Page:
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Human Settlement in Australia happened much earlier than previous estimates: Research
Human settlement in arid interior regions of Australia happened much earlier than previous estimates, as per a new research paper. The study team led by archaeologist Giles Hamm from South Australia’s La Trobe University has found certain objects in Warratyi rock shelter in the southern interior which date back to 49,000 years. The study estimates that humans settled in arid Australia nearly 10,000 earlier than previous estimates of human settlements in the region.
Earlier, objects like bone tools and pigments found in layers of sediments in suggest that human population was thriving in the region around 40,000 to 38,000 years ago. The region studied by the research team led by Hamm is the southern-most oldest site in Australia. Warratyi shelter is around 100 miles inland.
The study team recovered nearly 4,300 artefacts, plant matter, and nearly 6 pounds of bones. The bone chunk belonged to Diprotodon optatum, the largest-known marsupial and it points towards human interaction with ancient animals. Many researchers believe that humans played a role in the extinction of Australia’s megafauna.
Earlier research projects have estimated that first people came to Australia between 45,000 to 60,000 years ago. It is still unclear where and how fast this population was able to spread across the continent.
The current project was also helped by researchers from University of Adelaide, Flinders University and the Adnyamathanha Traditional Lands Association. The research paper has been published in the journal Nature.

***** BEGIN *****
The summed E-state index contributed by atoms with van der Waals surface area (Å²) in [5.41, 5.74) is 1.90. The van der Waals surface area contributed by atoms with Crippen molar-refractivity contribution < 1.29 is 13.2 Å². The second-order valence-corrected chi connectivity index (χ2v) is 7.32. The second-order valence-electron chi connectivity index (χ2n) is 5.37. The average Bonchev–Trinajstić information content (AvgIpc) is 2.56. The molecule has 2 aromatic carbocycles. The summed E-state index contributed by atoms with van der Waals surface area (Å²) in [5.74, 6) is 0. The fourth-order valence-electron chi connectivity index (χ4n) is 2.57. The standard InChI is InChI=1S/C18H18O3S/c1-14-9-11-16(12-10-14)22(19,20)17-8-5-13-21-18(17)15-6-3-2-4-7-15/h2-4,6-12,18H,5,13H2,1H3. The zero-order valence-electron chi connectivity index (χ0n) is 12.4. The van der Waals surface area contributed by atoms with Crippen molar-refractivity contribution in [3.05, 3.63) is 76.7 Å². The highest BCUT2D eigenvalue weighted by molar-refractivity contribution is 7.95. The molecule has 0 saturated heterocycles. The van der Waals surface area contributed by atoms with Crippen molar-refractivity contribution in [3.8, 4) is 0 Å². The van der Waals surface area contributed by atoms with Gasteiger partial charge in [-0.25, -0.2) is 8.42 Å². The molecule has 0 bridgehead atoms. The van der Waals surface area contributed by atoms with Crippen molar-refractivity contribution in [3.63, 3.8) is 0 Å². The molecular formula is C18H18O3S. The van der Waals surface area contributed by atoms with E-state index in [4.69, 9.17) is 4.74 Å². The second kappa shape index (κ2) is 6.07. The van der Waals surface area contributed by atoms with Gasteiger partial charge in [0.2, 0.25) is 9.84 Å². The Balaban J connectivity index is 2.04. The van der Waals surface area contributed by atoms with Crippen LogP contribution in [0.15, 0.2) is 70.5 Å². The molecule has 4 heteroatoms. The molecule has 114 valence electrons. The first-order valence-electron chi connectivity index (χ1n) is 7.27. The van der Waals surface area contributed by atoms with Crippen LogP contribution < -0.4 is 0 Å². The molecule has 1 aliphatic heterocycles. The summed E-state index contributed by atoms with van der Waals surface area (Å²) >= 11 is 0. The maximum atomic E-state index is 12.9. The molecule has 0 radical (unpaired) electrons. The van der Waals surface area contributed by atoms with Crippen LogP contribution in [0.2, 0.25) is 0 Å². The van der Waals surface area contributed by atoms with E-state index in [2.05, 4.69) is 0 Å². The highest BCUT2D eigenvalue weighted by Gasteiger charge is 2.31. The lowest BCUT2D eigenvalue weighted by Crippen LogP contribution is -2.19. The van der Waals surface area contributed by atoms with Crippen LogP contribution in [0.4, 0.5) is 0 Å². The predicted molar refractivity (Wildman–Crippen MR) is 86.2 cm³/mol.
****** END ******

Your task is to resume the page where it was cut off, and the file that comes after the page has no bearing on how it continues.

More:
The research team also suggested that people moved much faster in parts of Australia compared to earlier estimates. Research lead Professor Hamm said, “The objects recovered from layers of sediment also represented the earliest-known use in Australia of technologies such as bone tools (40,000 to 38,000 years ago) and pigments like red ochre (49,000 to 46,000 years ago). It complements the work that has been done on Australia’s coasts. It fits in with this threshold of dates, between 45,000 and 50,000 (years ago).”
The research paper added, “If people are coming in at 50,000 (years ago), it means that people are moving in a whole range of directions perhaps. And we’ve got some new genetic evidence that might be also adding data to that question.”
According to a report published by CS Monitor, “Among the oldest artifacts at the site, the researchers found red ochre on some tools suggesting the earliest known use of a pigment used today in cultural body adornment. The team also found tools made of bone that they dated to be between 38,000 and 40,000 years old, and tools used just a few thousand years later that were made by attaching multiple pieces, like a sharp stone to a shaft.”